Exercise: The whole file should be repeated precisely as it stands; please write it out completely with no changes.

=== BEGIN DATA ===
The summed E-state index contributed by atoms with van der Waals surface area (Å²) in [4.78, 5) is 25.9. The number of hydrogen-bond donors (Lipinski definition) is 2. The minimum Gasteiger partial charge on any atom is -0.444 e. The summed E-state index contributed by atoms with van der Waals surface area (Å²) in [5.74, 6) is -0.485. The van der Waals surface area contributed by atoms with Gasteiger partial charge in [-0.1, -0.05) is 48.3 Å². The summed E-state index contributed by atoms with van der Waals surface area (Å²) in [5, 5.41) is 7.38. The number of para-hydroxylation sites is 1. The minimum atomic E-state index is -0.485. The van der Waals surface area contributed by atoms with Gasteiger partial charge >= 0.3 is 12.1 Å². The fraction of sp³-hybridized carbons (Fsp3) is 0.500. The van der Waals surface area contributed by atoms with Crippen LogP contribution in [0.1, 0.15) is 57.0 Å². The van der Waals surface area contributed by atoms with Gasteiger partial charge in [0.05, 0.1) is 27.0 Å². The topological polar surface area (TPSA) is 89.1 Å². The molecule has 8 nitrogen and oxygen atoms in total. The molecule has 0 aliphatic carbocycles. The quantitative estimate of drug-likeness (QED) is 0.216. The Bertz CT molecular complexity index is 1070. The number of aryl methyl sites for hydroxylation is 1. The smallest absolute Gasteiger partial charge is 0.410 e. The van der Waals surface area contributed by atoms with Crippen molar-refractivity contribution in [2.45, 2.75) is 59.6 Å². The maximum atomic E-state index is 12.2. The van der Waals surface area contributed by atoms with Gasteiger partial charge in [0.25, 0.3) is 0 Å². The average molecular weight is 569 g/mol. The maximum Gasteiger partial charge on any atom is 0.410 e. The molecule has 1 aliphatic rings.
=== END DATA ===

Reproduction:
The summed E-state index contributed by atoms with van der Waals surface area (Å²) in [4.78, 5) is 25.9. The number of hydrogen-bond donors (Lipinski definition) is 2. The minimum Gasteiger partial charge on any atom is -0.444 e. The summed E-state index contributed by atoms with van der Waals surface area (Å²) in [5.74, 6) is -0.485. The van der Waals surface area contributed by atoms with Gasteiger partial charge in [-0.1, -0.05) is 48.3 Å². The summed E-state index contributed by atoms with van der Waals surface area (Å²) in [5, 5.41) is 7.38. The number of para-hydroxylation sites is 1. The minimum atomic E-state index is -0.485. The van der Waals surface area contributed by atoms with Gasteiger partial charge >= 0.3 is 12.1 Å². The fraction of sp³-hybridized carbons (Fsp3) is 0.500. The van der Waals surface area contributed by atoms with Crippen LogP contribution in [0.1, 0.15) is 57.0 Å². The van der Waals surface area contributed by atoms with Gasteiger partial charge in [0.05, 0.1) is 27.0 Å². The topological polar surface area (TPSA) is 89.1 Å². The molecule has 8 nitrogen and oxygen atoms in total. The molecule has 0 aliphatic carbocycles. The quantitative estimate of drug-likeness (QED) is 0.216. The Bertz CT molecular complexity index is 1070. The number of aryl methyl sites for hydroxylation is 1. The smallest absolute Gasteiger partial charge is 0.410 e. The van der Waals surface area contributed by atoms with Crippen molar-refractivity contribution in [2.45, 2.75) is 59.6 Å². The maximum atomic E-state index is 12.2. The van der Waals surface area contributed by atoms with Gasteiger partial charge in [0.25, 0.3) is 0 Å². The average molecular weight is 569 g/mol. The maximum Gasteiger partial charge on any atom is 0.410 e. The molecule has 1 aliphatic rings.